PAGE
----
Airborne Gravimetry from a Light Aircraft

  • R. E. Bell
  • B. J. Coakley
  • D. D. Blankenship
  • S. M. Hodge
  • J. M. Brozena
Conference paper
Part of the International Association of Geodesy Symposia book series (IAG SYMPOSIA, volume 110)


Over the past decade, as airborne gravity data acquisition and reduction has become increasingly refined, its usage by academic, industrial and government researchers has expanded. Recent data collected jrom a Cessna 404 over water and a ski-equipped Twin Otter over a grounded ice sheet, have demonstrated that airborne gravity can recover anomalies with wavelengths greater than about 5 kilometers to accuracies of better than 3 mGal. The Cessna 404 was used over the Long Island Sound off the East Coast of the U.S., a region with extensive marine and land ground truth. The output from the Bell Aerospace BGM-3 was reduced with psuedorange GPS positioning from a Trimble 4000 CA-code receiver and with vertical positions and accelerations from a radar altimeter. The Twin Otter experiment was flown over the West Antarctic Rift system, where limited ground truth from surface gravity data exists that was collected in the early 1960’s. The navigation in this experiment included CA-code and P-code psuedorange solutions, differential carrier phase positions, radio transponder locations and pressure altimetry. Base stations were used for the differential GPS and pressure altimetry. The results from an overflight of a traverse gravity line indicate that even in this remote location airborne gravity can recover anomalies with accuracy adequate for geologic studies. The current level of resolution and accuracy from airborne gravity is adequate for tectonic studies and deciphering the history of sedimentary basins but it falls short of the high resolution required for detailed studies of intrusive features, hydrothermal deposits and other small, yet important, geologic features. To increase the accuracy and resolution of the airborne measurements utilizing the current systems requires improved positioning systems, stabilized platforms and improved sensors. Gravity gradiometry may also prove to be an important technique as it eliminates some of the stringent requirements for high resolution navigation.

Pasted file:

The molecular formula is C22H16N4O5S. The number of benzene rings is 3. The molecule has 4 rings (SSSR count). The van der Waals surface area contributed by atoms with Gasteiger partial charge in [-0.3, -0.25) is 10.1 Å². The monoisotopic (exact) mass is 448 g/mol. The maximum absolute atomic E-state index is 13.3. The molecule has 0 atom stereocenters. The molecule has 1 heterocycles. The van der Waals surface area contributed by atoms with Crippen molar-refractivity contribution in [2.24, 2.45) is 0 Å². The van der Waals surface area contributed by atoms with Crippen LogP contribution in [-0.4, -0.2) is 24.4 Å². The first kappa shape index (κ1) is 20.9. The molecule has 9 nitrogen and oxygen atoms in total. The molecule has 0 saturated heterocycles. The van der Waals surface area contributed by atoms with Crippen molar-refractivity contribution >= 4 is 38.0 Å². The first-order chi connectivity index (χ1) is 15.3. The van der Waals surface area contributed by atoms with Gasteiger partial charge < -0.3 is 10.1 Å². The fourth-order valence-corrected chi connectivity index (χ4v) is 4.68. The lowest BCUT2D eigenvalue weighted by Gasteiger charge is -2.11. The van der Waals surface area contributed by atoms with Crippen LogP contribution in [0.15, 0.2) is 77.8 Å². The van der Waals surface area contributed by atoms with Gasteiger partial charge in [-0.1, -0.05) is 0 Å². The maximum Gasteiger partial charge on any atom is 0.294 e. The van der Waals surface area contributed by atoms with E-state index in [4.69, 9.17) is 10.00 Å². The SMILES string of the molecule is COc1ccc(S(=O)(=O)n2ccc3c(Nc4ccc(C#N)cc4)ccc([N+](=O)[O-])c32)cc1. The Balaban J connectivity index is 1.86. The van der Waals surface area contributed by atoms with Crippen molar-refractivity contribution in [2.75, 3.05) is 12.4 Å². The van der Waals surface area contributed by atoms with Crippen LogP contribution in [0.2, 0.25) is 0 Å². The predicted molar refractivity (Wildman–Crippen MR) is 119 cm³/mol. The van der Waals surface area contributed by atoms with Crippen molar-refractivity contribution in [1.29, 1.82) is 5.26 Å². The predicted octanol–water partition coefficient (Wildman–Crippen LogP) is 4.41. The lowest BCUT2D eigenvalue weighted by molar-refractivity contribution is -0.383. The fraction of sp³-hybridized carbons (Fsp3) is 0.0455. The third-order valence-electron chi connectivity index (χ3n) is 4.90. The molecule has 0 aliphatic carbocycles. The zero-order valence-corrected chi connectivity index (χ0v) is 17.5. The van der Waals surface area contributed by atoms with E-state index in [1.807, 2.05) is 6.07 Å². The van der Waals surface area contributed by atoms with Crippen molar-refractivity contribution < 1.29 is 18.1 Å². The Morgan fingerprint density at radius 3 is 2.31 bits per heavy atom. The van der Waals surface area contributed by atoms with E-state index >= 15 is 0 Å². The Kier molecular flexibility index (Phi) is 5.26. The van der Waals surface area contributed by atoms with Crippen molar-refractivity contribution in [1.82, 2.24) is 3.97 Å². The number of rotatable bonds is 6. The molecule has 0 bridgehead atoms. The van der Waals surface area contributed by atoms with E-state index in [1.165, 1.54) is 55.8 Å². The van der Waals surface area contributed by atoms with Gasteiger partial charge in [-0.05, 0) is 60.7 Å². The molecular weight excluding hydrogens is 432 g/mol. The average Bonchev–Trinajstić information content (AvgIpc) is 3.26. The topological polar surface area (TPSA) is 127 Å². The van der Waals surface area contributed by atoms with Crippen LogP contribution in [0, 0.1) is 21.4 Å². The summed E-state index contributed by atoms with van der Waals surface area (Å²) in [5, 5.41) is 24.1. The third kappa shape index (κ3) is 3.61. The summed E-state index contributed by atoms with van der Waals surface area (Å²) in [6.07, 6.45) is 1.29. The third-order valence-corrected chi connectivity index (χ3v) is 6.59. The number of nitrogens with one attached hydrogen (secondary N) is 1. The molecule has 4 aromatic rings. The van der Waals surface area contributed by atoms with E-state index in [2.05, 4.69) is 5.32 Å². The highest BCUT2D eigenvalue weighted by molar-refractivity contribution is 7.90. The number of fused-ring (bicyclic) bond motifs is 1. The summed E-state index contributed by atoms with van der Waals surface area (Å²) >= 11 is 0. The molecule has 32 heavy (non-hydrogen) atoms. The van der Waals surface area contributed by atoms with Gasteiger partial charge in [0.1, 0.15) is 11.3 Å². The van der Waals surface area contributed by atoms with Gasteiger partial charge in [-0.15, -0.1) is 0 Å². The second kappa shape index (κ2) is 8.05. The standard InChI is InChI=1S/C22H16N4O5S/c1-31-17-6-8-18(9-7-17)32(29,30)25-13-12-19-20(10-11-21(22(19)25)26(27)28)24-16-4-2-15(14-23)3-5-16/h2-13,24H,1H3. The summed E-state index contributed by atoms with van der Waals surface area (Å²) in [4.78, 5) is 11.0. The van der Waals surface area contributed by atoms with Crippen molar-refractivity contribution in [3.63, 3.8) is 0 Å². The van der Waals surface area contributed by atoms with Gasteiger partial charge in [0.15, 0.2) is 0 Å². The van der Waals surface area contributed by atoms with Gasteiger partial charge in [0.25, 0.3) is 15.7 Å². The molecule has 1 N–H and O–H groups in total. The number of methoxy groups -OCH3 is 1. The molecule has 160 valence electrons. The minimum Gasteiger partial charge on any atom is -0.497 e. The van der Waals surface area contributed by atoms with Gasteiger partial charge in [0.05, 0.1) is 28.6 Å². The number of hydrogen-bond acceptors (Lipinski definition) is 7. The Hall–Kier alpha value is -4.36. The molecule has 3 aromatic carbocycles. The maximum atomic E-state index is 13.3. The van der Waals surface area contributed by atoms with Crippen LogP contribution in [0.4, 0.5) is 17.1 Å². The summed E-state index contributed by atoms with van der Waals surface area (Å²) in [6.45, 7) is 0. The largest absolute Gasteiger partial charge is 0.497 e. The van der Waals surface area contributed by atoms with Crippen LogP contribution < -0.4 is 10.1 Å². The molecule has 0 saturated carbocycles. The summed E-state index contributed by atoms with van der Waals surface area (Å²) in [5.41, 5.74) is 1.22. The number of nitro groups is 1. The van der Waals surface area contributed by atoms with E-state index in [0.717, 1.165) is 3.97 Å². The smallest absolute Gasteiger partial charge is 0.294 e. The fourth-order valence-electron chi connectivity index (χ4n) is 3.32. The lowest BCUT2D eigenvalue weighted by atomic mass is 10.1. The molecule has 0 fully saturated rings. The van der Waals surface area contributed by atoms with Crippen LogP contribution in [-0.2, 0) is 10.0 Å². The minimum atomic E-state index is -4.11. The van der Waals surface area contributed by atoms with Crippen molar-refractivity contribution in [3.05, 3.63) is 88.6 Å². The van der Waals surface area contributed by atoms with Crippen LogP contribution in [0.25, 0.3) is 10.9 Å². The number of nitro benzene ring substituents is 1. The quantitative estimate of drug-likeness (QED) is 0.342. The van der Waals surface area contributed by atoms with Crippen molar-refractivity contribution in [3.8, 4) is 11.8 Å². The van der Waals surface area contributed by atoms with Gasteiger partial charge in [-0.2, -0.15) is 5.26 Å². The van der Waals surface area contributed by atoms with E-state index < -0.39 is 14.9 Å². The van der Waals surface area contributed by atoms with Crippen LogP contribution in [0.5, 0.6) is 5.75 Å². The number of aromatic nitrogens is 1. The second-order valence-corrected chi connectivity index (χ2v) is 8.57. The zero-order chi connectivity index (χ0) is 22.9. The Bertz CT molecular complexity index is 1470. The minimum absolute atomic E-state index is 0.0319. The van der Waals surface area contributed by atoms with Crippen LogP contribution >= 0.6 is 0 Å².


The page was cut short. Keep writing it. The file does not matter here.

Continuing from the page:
Global Position System Gravity Field Gravity Data Differential Global Position System Airborne Gravity 
These keywords were added by machine and not by the authors. This process is experimental and the keywords may be updated as the learning algorithm improves.


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Copyright information

© Springer-Verlag New York, Inc. 1992

Authors and Affiliations

  • R. E. Bell
    • 1
  • B. J. Coakley
    • 2
  • D. D. Blankenship
    • 3
  • S. M. Hodge
    • 4
  • J. M. Brozena
    • 5
  1. 1.Lamont-Doherty Geological ObservatoryPalisadesUSA
  2. 2.University of WisconsinMadisonUSA
  3. 3.Byrd Polar Research InstituteOhio State UniversityColumbusUSA
  4. 4.Water Resources DivisionU.S. Geological SurveyTacomaUSA
  5. 5.Naval Research LaboratoryUSA

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